The arrest was carried out on December 23 by agents of the Federal Security Service (FSB), the domestic successor to the KGB. The FSB stated that “Vladimir Kvachkov, together with his colleagues planned to seize weapons in several military units, and then make a trip to Moscow, whose goal was to seize power,” wrote the Russian newspaper Kommersant, December 25.
Kvachkov’s lawyer Oksana Mikhalkina responded to the FSB allegations against Kvachkov, telling reporters: “These were ordinary meeting[s] of war veterans, but not the preparation of some mythical conspiracy.”
This is not Col. Kvachkov’s first run-in with the law in Russia.
His arrest occurred “a day after the [Russian] Supreme Court cleared him of involvement in a high-profile case assassination attempt in 2005,” according to PressTV.
The high-profile assassination case that he was acquitted of was an alleged attempt on the life of Anatoly Chubais, the former CEO of Russia’s United Energy System, the RAO UES. The Moscow Times has described Chubais as the “architect of the liberal reforms in the 1990s” who is “reviled by many for the chaos that accompanied the country's rapid transition to a market economy.”
Riding on the exoneration from the court, Kvachkov has denied these new allegations as being part of “a series of false accusations against him and the organization he heads.”
The organization that he currently heads is the Popular Front for the Liberation of Russia (PFLR), a radical far-left Communist group created in response to “the military-political leadership ... depriving the Russian nation of its right to military security, self-preservation of Russia and other indigenous people of Russia and their independent national development.”
The PFLR was created as the political arm of the People's Militia of Minin and Pozharsky (PMMP), which Kvachkov also leads.
On August 28, 2010, in a Russian interview with the Right View, Kvachkov described his militia as “the only political force that says that Russia is in occupation, and the only way out of it is the realization of the rights of citizens to revolt against social and national oppression.” Kvachkov concluded the interview by saying, “Russia is waiting for important revolutionary change.” When the court announced its decision to keep Kvachkov detained until February 23, he responded by stating: “The Russian revolution is inevitable.” Kvachkov was immediately sent to the notorious FSB/KGB maxim-security Lefortovo Prison.
Although Kvachov has denied any allegations of orchestrating a coup, he has had an interest in government, having previously run for office himself. Kvachkov ran for a seat in the Russian Duma in 2005 and 2006, receiving the campaign support of Moscow’s “Labor Russia” and the Vanguard of Red Youth, which is a radical Marxist-Leninist Communist youth brigade dedicated to the reestablishment of the Soviet Union — a goal that ironically is coming to fruition via the Medvedev-Putin government.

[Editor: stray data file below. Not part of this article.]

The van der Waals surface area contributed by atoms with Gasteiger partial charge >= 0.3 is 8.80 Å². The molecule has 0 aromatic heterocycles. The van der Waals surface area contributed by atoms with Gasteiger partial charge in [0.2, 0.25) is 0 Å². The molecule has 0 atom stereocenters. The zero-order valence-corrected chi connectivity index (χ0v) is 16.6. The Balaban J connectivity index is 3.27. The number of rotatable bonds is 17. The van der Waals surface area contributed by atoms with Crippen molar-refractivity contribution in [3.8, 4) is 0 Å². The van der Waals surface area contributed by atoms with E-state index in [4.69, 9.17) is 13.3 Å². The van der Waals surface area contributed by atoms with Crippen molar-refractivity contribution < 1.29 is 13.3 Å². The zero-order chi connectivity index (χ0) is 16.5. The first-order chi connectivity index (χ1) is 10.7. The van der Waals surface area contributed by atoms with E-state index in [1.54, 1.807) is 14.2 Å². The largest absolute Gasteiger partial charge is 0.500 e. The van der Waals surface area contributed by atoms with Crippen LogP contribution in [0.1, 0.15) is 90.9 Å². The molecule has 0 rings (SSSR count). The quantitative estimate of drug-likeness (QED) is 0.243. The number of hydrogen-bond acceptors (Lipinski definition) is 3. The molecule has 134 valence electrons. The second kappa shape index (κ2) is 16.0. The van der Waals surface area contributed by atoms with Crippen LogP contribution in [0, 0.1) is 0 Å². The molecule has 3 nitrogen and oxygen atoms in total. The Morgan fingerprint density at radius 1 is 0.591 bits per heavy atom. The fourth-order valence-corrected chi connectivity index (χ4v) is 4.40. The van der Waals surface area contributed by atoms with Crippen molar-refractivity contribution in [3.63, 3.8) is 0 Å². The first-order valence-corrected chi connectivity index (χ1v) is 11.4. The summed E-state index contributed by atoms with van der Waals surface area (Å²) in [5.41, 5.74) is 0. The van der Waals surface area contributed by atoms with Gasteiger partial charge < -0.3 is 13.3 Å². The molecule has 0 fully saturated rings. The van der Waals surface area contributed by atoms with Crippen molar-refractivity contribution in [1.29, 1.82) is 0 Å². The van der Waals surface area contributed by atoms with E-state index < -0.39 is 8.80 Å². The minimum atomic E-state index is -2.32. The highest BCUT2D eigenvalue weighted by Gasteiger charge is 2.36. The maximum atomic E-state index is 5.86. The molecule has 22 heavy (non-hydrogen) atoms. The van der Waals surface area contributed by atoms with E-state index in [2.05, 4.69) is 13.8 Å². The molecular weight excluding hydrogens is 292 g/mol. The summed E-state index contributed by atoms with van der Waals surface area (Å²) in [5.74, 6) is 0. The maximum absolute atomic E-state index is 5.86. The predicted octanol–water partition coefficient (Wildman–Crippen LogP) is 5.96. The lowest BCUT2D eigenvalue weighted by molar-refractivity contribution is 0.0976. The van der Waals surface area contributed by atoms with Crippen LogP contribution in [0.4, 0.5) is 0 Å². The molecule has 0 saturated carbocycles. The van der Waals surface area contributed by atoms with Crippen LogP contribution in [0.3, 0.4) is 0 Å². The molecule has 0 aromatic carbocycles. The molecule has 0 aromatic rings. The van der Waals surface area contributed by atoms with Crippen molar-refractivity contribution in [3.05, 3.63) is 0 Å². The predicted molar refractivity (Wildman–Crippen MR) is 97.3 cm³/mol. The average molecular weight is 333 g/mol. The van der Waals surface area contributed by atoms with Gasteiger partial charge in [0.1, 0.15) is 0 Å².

In a 2005 interview, Kvachkov elaborated his views on the Communist Party and the Soviet Union, stating that “the Communist Party maintained its influence, using the folk memory of the context of Soviet power with the power of the Communist Party” and that a “return to the Soviet social and economic relations based on utopian ideas of Communism has not and never will work.” Kvachkov went on to assesrt that “Leaders of the Communist Party understand this” and that “the national idea cannot be dogmatic on ideological grounds.”
In Kvachkov’s opinion “the Communist Party does not want and cannot lift people to a national liberation struggle ... because its leaders are quite satisfied with the role of the speaker, but no current opposition.” Instead of “utopian ideas of Communism” as the basis for a new Soviet Russia, Kvachkov called upon the Communist Party of the Russian Federation (CPRF) for an “Appeal to the national liberation struggle — the only chance for the Communist Party — to regain confidence and become the leading political force in the country.”
Apparently unsatisfied with the CPRF, Kvachkov announced via online video the creation of the PFLR in November 23, 2010. At the time, Kvachkov declared: “We support the initiative to create an opposition movement, the Popular Front for the Liberation of Russia.” Alarmed by the establishment and initial popularity of the PMMP and PFLR, the FSB moved in on Kvachkov before he could make good on his past statements for a new “Russian revolution.”
Although Kvachkov’s brand of radical Communism may have been suppressed by the state, for now, this incident nevertheless serves as an additional example of how nostalgia for the Soviet Union still runs high, and how communism is not as dead an ideology in Russia as perceived in the West.
One should also not make the mistake, however, of perceiving this internal dispute among Russia’s various communists as a sign of the insignificance of communism in Russia.
Putin and Medvedev’s ruling United Russia Party enjoys the popular support from the Communist Party of Ukraine for its decision to establish a Customs Union uniting Russia with the largest of its former Soviet socialist republics.
Communism is far from dead in Russia; this incident is a vindication of its willingness and eagerness to feed the imagination of a hungry Russian people who starve for the glory that was once the Soviet Union. Though Kvachkov may be suppressed in prison, his vision for a “liberated” Russia continues via the ruling elites.
Photo of Vladimir Kvachkov: AP Images